USA TODAY Sports
Indiana hosts Michigan in what may be the biggest game played in Assembly Hall in 20 years.
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2011-12 RPI 2011-12 Sagarin Series: Head Coach TV
It's the game of the year, again. I've been joking for the past few weeks about the "next" biggest game of the season, but by any realistic measure this one is very big, especially for IU. Especially because of IU's home loss to Wisconsin, it is difficult to imagine IU winning the Big Ten without holding serve against the #1-ranked Michigan Wolverines tonight. While an IU win won't give the Hoosiers an upper hand necessarily, given a back-loaded conference schedule, they will have a one-game lead in the Big Ten for the first time this season.
John Beilein's task at Michigan wasn't quite as daunting as what Tom Crean faced at Indiana, but what he has accomplished is perhaps more of a surprise. Michigan has a fine basketball tradition, but when Beilein arrived the program still had not recovered from the Fab Five scandal. After appearing in the NCAA Tournament in 1998, the Wolverines didn't return until 2009. Now, a year after their first Big Ten title in a generation, Michigan is #1.
While any team that ranks as high in the polls and computer rankings as Michigan is must have excelled on both sides of the ball, it is Michigan's offense that really stands out. The Wolverines lead the nation in adjusted offensive efficiency and rank #2 in both effective field goal percentage and turnover percentage. The Wolverines are above average on the offensive boards, ranking #75 nationally with a percentage of 35. Michigan is #10 in the nation with a 39 percent three point shooting percentage and is #2 in two point shooting percentage at 56.6. On defense, Michigan is #31 in efficiency and #98 in effective field goal percentage. They play excellent perimeter defense, limiting opponents to 31 percent from deep, and don't foul very much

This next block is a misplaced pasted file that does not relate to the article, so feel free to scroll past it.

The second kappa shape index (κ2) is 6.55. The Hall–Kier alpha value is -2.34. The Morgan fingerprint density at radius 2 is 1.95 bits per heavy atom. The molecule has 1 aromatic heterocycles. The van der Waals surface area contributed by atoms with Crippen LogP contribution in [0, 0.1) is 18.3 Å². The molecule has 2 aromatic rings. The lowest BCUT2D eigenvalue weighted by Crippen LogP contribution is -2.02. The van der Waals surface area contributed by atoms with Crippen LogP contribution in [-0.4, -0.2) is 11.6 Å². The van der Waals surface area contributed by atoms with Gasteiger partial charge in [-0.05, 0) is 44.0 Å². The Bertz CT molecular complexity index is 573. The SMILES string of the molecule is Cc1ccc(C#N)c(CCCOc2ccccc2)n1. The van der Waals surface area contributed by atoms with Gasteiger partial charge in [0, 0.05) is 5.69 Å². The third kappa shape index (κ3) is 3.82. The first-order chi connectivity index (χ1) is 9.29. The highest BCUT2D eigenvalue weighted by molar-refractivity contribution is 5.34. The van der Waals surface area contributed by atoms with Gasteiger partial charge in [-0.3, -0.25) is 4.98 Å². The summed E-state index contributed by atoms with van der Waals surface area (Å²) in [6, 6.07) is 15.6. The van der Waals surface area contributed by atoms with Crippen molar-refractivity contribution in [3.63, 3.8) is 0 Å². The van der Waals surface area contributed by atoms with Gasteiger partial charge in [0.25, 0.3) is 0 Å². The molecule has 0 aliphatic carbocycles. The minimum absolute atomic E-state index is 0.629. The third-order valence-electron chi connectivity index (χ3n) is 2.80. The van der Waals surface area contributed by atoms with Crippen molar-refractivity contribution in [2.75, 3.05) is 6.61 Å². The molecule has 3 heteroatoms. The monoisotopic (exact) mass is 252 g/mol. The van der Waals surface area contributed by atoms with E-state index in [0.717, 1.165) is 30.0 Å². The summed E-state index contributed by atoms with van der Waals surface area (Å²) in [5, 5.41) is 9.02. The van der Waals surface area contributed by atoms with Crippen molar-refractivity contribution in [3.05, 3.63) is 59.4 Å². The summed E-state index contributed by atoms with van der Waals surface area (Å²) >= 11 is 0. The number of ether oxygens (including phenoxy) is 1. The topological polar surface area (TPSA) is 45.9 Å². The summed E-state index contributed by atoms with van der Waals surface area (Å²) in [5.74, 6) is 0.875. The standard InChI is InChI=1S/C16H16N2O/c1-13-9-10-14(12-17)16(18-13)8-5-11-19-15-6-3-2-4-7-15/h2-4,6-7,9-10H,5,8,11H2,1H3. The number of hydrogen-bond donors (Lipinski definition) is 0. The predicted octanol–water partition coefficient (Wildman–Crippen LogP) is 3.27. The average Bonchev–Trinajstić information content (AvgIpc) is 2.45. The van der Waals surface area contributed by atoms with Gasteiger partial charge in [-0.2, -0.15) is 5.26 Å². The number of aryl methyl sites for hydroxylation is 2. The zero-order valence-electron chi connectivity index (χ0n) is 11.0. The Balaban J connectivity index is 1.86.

|Tim Hardaway Jr||17||33.5||5.6||11.6||48.5||1.9||4.9||39.3||3.1||4.2||73.6||0.2||5.1||5.4||2.6||2.3||0.8||0.5||1.5||16.4|
|Glenn Robinson III||18||31.9||4.6||7.9||57.7||0.8||2.0||38.9||2.2||3.2||69.0||2.3||3.5||5.8||1.3||1.2||0.9||0.3||1.2||12.1|
As you can see, sophomore Trey Burke, who split Big Ten freshman of the year honors with Cody Zeller last season, leads the way, and shooting percentages of 50/40 are very good for a guard who shoots as often as he does. Tim Hardaway, who was more of a volume scorer as a freshman and sophmore, has improved his efficiency, shooting nearly 50 percent overall and 40 percent from three point range. It is the freshmen, however, who have turned Michigan into a national title contender. Freshman guard Nick Stauskas is 6-6 and makes nearly half of the 5.5 three pointers he shoots per game. Glenn Robinson III, another Purdue legacy excelling somewhere other than his parents' alma mater, is shooting nearly 60 percent from the field and leads the team in rebounding. Mitch McGary, another northwest Indiana native, plays 16 minutes per game, not as much as the other two freshmen, but averages 5.7 rebounds per game and is shooting 60 percent from the field.
The Wolverines are a formidable offense with no obvious weaknesses, and it will be interesting to see how IU approaches things defensively. My personal thought is that Michigan simply has too many shooters for the Hoosiers to play much zone except as a possible change of pace, but I'll leave that to the professionals, of course. This also will be an important test because while the Wolverines aren't clones of either Butler or Wisconsin, they do like to slow things down, which has been a challenge for IU this year.
Most importantly, it's going to be fun. I was a freshman at IU 20 years ago when the Fab Five came to town as sophomores. For that game, IU was ranked #1 and Michigan #4. I don't believe there has been a meeting between top five teams at Assembly Hall since then. For most of the last 20 years, IU fans have wondered when IU would return to playing games like this. Finally, it's tomorrow.